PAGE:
Situation in Kosovo can slide backward: UN envoy
Photo taken on June 10, 2019 shows the United Nations Security Council holding a meeting on Kosovo, at the UN headquarters in New York. The top UN envoy in Kosovo, Zahir Tanin, warned on Monday that the situation in Kosovo can slide backward. (Xinhua/Li Muzi)
UNITED NATIONS, June 10 (Xinhua) -- The top UN envoy in Kosovo, Zahir Tanin, warned on Monday that the situation in Kosovo can slide backward.
"In the absence of a genuine and necessary process of engagement between the parties to this conflict, the situation does not simply remain tenuous, but can slide backward," said Tanin, the UN secretary-general's special representative and head of the UN Interim Administration Mission in Kosovo. "Often it has done so."
The situation in Kosovo, and the relations between Belgrade and Pristina, are again at a fragile moment, he told the Security Council in a briefing.
Productive engagements between Belgrade and Pristina have been missing since fall 2018, Tanin noted.
The imposition of a 100-percent import tariff on Serbian and Bosnian goods by Pristina in November 2018 continues, despite a near-unanimous call by the international community for its removal, he said.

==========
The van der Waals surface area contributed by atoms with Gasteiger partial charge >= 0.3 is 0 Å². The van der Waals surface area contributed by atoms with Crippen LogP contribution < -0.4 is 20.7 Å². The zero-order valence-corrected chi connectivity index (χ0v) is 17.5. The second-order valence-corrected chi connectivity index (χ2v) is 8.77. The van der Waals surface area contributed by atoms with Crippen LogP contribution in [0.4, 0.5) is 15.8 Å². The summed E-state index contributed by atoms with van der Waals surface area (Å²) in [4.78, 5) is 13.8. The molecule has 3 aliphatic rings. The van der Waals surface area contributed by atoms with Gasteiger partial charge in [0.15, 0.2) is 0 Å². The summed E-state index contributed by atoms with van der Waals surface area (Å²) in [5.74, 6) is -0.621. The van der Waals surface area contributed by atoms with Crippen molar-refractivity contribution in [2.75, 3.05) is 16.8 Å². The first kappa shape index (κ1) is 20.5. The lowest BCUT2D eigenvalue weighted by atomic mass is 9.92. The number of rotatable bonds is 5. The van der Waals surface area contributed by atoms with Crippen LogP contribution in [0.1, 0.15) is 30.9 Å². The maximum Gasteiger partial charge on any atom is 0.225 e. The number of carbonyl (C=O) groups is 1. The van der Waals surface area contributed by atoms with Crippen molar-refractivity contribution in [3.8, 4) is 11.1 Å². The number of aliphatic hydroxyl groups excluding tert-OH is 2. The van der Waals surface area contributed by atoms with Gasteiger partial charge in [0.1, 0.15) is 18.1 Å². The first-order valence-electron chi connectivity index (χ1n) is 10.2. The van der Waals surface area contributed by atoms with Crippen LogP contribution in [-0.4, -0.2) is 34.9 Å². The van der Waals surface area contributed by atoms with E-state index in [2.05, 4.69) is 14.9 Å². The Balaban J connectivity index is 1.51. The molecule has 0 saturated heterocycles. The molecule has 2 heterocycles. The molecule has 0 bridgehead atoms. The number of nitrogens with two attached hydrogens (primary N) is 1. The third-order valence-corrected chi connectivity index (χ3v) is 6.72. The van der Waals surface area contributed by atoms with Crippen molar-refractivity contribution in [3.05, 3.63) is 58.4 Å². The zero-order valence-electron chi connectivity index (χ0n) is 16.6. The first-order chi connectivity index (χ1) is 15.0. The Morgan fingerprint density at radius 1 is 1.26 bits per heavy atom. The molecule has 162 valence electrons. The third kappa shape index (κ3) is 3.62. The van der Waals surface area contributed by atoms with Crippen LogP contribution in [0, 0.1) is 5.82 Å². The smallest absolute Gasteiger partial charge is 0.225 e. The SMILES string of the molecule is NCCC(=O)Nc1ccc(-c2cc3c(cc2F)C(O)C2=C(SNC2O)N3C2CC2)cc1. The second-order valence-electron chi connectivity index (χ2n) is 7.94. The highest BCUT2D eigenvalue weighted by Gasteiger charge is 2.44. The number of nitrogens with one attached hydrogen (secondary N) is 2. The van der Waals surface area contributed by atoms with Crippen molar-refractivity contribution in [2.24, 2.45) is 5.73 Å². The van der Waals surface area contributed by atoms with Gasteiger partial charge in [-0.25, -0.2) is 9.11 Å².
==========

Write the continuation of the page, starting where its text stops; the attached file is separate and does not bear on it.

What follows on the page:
Belgrade's position is that lifting the import tariffs is a minimum condition for resuming talks under the EU-facilitated format. Pristina leaders have also set out public conditions, though not always with unity of voice, and while a Pristina negotiating team has been created, its full responsibilities await clarification, said the UN envoy.
In such a circumstance, leaders from all sides must exercise their responsibility of steering this complex situation clear of any serious escalations, he said. "Engagement in good faith, without threats and ultimatums, is necessary for re-establishing the conditions for the resumption and continuation of political dialogue."
He called on the parties to do their part and assume responsibilities for delivering on the objectives of normalization and helping to bring not only more lasting stability, but growing prosperity, to this region.
At the end of the Kosovo War in 1999, Kosovo, a Serbian province dominated by ethnic Albanians, was placed under transitional UN administration by the Security Council. It declared independence from Serbia in February 2008. Kosovo's independence is partially recognized by the international community.[ Editor: Zhang Zhou ]